This post is the first in a three-part series that covers how to subscribe to this site, share posts on it, and navigate it. Recently I have been working with some clients to attract readers to and retain them on their websites; these articles reflect some strategies we’ve implemented. This series isn’t just to encourage the use of those features here, but also to help other bloggers add them to their sites.
When I first started browsing the Internet, I had about 30 sites bookmarked that I read regularly. Once or twice a day I’d run through all of them and see if they had been updated. This process was time consuming and a pain, as many of them only had new posts once or twice a week.
Eight years later, I still have about 30 regular reads (albeit mostly different ones). But checking them takes a lot less time. And I never look at pages that don’t have new material. How? With one exception, I read all of them via an RSS feed.
What’s an RSS feed?
How Does RSS Work?
Basically, when a new article is posted or a change made to a webpage, RSS keeps track of the changes and delivers them to you. RSS feeds are most often attached to text, images, podcasts and video, but they can be used with any document (word processing and spreadsheets) that has content that changes.
Who Benefits From RSS?
Anyone who has been frustrated at the time it takes to find what you want on the Internet can appreciate the time-saving feature of RSS. If there are web pages you visit daily or regularly—let’s say you always read the front page of The New York Times and your best friend’s weblog—RSS eliminate the need to check for updates. Every time something changes on the page, it comes to you. RSS always shows the most-recent changes.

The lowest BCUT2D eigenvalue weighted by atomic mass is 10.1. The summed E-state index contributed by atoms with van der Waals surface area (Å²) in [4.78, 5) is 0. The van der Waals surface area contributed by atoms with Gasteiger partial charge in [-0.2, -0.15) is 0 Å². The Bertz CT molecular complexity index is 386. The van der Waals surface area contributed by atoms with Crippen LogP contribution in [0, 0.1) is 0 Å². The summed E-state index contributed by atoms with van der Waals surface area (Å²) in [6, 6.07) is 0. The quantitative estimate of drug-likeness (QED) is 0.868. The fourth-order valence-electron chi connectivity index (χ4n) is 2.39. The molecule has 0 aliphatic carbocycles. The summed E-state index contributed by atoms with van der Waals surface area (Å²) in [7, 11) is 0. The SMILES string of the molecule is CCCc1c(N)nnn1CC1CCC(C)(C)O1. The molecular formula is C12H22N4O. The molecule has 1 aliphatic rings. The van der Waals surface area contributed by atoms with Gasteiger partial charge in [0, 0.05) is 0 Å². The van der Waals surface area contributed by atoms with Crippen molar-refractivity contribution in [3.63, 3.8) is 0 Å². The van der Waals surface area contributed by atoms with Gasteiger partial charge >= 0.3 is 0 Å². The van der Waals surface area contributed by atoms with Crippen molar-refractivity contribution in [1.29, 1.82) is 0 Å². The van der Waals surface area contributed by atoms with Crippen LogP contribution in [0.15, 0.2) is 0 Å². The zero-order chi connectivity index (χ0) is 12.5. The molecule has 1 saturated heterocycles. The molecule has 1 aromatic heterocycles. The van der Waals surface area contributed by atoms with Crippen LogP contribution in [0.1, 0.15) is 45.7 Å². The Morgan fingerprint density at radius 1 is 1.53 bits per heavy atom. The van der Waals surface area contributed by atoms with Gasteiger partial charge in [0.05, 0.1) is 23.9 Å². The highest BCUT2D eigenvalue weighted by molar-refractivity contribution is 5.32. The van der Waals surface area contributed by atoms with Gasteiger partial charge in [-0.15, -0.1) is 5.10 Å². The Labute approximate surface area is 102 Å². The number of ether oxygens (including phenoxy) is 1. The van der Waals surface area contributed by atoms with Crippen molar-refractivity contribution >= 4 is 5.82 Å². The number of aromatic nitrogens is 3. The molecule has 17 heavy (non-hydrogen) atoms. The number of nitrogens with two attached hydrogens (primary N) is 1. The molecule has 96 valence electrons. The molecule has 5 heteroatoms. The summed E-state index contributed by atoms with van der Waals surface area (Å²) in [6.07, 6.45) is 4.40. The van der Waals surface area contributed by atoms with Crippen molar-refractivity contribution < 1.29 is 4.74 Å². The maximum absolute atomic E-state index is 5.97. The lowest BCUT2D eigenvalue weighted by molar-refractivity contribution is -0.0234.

How Do I Use RSS?
To view RSS feeds, you need an RSS reader (also called an aggregator), which trolls RSS feeds across the Web to regularly update content. All are pretty easy to use, offering users the chance to read, e-mail, save or clip content with a click of the mouse. There are many free, web-based readers, all which compile and update feeds, all which allow anonymous access to their feeds from any computer with Internet access. For heavier users, there are desktop, application-based readers that offer more features.
The link to this site’s RSS feed is in the sidebar to the right (under the Subscribe heading). Most browsers also have a link to it next to the URL in the toolbar. You also can access my RSS feed here.
I publish my feed through Feedburner. It helps readers
- subscribe to my RSS feed by including links to RSS readers in the feed
- read the feed by ensuring it is compatible with most RSS readers
- e-mail a post, comment, or share an entry on a social bookmarking or news site (I’ll cover them in the next post) by having links to those functions in the RSS feed
For those of you who want to subscribe to this blog, but don’t feel like using an RSS reader, you can do so via e-mail here (the link also appears under Subscribe in the sidebar).
The e-mail updates also are distributed through Feedburner, but unlike with an RSS feed, which usually notifies readers of an update within 15 minutes, the e-mail updates lag about 18 hours after a new entry was posted. For a site like this one where the posts aren’t time sensitive, that wait isn’t a big deal. But it would be a concern if you subscribed to, say, a newspaper.
You can subscribe to the comments for a particular post as well (after all, the comments feature on a blog is supposed to foster a dialog).
- RSS feed—On the page for an individual post, select “Subscribe to comments” next to the orange RSS-feed icon. That link will bring up that post’s RSS feed.
- E-mail—If you’d like to be notified of new comments to a post via e-mail, select the box next to “Notify me of follow-up comments via e-mail” underneath the box where you can add a comment. Unfortunately to be kept abreast of new comments via e-mail, you need to have written a comment yourself (that’s not the case for subscribing to a comment’s RSS feed).
The next post will cover features on this blog that allow you to easily share the content with your best friend—or a complete stranger. And, as with the subscription methods described herein, they are easy to replicate on your own website.